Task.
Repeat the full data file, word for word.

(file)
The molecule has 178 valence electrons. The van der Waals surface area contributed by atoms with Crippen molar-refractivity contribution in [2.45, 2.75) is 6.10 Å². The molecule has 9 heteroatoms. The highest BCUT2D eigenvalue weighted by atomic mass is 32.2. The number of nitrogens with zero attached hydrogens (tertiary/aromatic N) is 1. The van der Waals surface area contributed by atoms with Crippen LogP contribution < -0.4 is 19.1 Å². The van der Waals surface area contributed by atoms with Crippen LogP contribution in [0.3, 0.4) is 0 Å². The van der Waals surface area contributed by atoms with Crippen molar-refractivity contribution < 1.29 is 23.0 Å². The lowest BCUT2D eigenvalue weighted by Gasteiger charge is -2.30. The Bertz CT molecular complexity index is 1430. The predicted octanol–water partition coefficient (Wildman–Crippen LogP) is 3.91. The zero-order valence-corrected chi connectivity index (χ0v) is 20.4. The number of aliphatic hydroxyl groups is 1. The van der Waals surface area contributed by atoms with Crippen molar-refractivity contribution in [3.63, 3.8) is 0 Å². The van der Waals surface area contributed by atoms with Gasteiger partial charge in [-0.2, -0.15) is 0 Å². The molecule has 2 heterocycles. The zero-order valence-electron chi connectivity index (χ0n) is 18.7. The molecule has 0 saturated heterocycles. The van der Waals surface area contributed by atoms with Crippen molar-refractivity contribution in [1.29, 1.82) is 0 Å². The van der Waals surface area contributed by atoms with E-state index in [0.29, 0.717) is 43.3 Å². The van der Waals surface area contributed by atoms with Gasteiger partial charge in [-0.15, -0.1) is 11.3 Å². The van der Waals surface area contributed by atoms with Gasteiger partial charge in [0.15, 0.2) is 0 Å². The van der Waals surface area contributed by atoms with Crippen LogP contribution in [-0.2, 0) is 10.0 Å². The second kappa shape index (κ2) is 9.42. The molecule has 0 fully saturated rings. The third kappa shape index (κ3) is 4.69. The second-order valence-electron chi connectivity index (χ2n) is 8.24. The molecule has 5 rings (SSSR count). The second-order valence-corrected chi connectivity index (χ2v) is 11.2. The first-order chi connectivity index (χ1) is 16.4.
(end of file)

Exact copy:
The molecule has 178 valence electrons. The van der Waals surface area contributed by atoms with Crippen molar-refractivity contribution in [2.45, 2.75) is 6.10 Å². The molecule has 9 heteroatoms. The highest BCUT2D eigenvalue weighted by atomic mass is 32.2. The number of nitrogens with zero attached hydrogens (tertiary/aromatic N) is 1. The van der Waals surface area contributed by atoms with Crippen LogP contribution < -0.4 is 19.1 Å². The van der Waals surface area contributed by atoms with Crippen LogP contribution in [0.3, 0.4) is 0 Å². The van der Waals surface area contributed by atoms with Crippen molar-refractivity contribution < 1.29 is 23.0 Å². The lowest BCUT2D eigenvalue weighted by Gasteiger charge is -2.30. The Bertz CT molecular complexity index is 1430. The predicted octanol–water partition coefficient (Wildman–Crippen LogP) is 3.91. The zero-order valence-corrected chi connectivity index (χ0v) is 20.4. The number of aliphatic hydroxyl groups is 1. The van der Waals surface area contributed by atoms with Crippen molar-refractivity contribution in [3.63, 3.8) is 0 Å². The van der Waals surface area contributed by atoms with Gasteiger partial charge in [-0.2, -0.15) is 0 Å². The molecule has 2 heterocycles. The zero-order valence-electron chi connectivity index (χ0n) is 18.7. The molecule has 0 saturated heterocycles. The van der Waals surface area contributed by atoms with Crippen molar-refractivity contribution in [1.29, 1.82) is 0 Å². The van der Waals surface area contributed by atoms with E-state index in [0.29, 0.717) is 43.3 Å². The van der Waals surface area contributed by atoms with Gasteiger partial charge in [-0.15, -0.1) is 11.3 Å². The van der Waals surface area contributed by atoms with Gasteiger partial charge in [0.15, 0.2) is 0 Å². The van der Waals surface area contributed by atoms with Crippen LogP contribution in [-0.2, 0) is 10.0 Å². The second kappa shape index (κ2) is 9.42. The molecule has 0 fully saturated rings. The third kappa shape index (κ3) is 4.69. The second-order valence-electron chi connectivity index (χ2n) is 8.24. The molecule has 5 rings (SSSR count). The second-order valence-corrected chi connectivity index (χ2v) is 11.2. The first-order chi connectivity index (χ1) is 16.4.